[erlang-questions] trading systems
Sun Oct 4 15:41:49 CEST 2009
Joel Reymont wrote:
> On Oct 1, 2009, at 4:50 PM, Kenneth Lundin wrote:
>> It would be nice if you could explain what the system needs to do and
>> after that
>> why you think it is a problem to store prices in an ETS-table.
>> Why are you talking about mmapped files? Please explain for a novice
>> in trading systems.
> It's high-frequency trading systems I'm talking about. Where's Serge
> Aleynikov  when you need him?
> I'd like to process an incoming price quote, make a decision and submit
> a trade order with minimal latency. I know that this is normally done
> using C++ (or OCaml ) but I'm wondering how this can be achieved
> using Erlang.
Don't want to be too repetitive to answers already posted here, but what
is your definition of "minimal latency"? If you are talking about
microseconds, having much logic coded in Erlang will not help you. At
the end you will end up with basic configuration/controlling
functionality in Erlang navigating a low-level component coded in some
low-level language (unless of course you are willing to invest time in
writing some domain-specific language for the task, which might be an
overkill given the scope of your work).
> A simple array of floats or doubles groups data together in memory and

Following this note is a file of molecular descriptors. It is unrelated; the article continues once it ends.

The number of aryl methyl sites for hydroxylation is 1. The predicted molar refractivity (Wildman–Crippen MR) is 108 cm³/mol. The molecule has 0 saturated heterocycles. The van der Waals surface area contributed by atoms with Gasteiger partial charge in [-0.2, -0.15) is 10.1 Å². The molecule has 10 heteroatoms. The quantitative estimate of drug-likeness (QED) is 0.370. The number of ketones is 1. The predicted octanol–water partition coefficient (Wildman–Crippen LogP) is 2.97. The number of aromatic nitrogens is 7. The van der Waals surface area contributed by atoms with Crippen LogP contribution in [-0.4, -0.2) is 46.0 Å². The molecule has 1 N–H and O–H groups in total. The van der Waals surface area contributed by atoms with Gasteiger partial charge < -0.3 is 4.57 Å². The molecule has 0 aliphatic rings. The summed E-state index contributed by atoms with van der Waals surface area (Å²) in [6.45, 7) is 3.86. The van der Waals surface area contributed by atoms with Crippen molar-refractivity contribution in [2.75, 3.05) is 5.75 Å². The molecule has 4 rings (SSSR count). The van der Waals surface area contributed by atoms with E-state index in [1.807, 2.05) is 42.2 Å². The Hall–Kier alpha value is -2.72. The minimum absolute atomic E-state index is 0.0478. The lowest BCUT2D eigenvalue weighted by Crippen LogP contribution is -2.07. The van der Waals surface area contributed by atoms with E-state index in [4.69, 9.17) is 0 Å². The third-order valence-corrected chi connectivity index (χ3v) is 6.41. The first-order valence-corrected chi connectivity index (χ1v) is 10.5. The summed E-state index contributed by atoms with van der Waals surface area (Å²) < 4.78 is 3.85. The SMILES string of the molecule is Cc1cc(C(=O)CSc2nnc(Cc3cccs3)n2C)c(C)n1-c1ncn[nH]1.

> is very cache friendly. I figure that an Erlang binary is the closest I
> can get to an array in Erlang. mmap-ing a file of floats or doubles and
> wrapping it in a binary should avoid unnecessary copying of data from
> disk to memory.
Even if that component is fast, you'll still have a bytecode-related
overhead on the Erlang side reading/writing data to this structure
through copying. It is ok (and very convenient) for most applications,
but for what you are talking about that overhead may be a show stopper.
> I think operating on binaries representing mmap-ed files of price quotes
> is as close as you can get to low latency in Erlang. I know that
> premature optimization is the root of all evil but I'd rather have my
> teeth pulled than optimize Erlang. This is speaking from experience. I
> figure a much better way is to choose a concept that guarantees fast
> code from the start.
If you don't want to spend too much time coding C++, since you have
already done good work of abstracting mnesia backend, why don't you
create an Erlang driver for this database: www.fastdb.org. It's based
on memory mapped files, implemented in C++, is relatively fast compared
to other in-memory databases (about 250k lookups/s, 50k inserts/s), has
time-series capabilities, simple C-API. I implemented FastDB interface
in several languages, and generally it's good for systems that deal with
latencies in sub-milliseconds range. It may suffice for you unless you
need to stay in the low microseconds realm.
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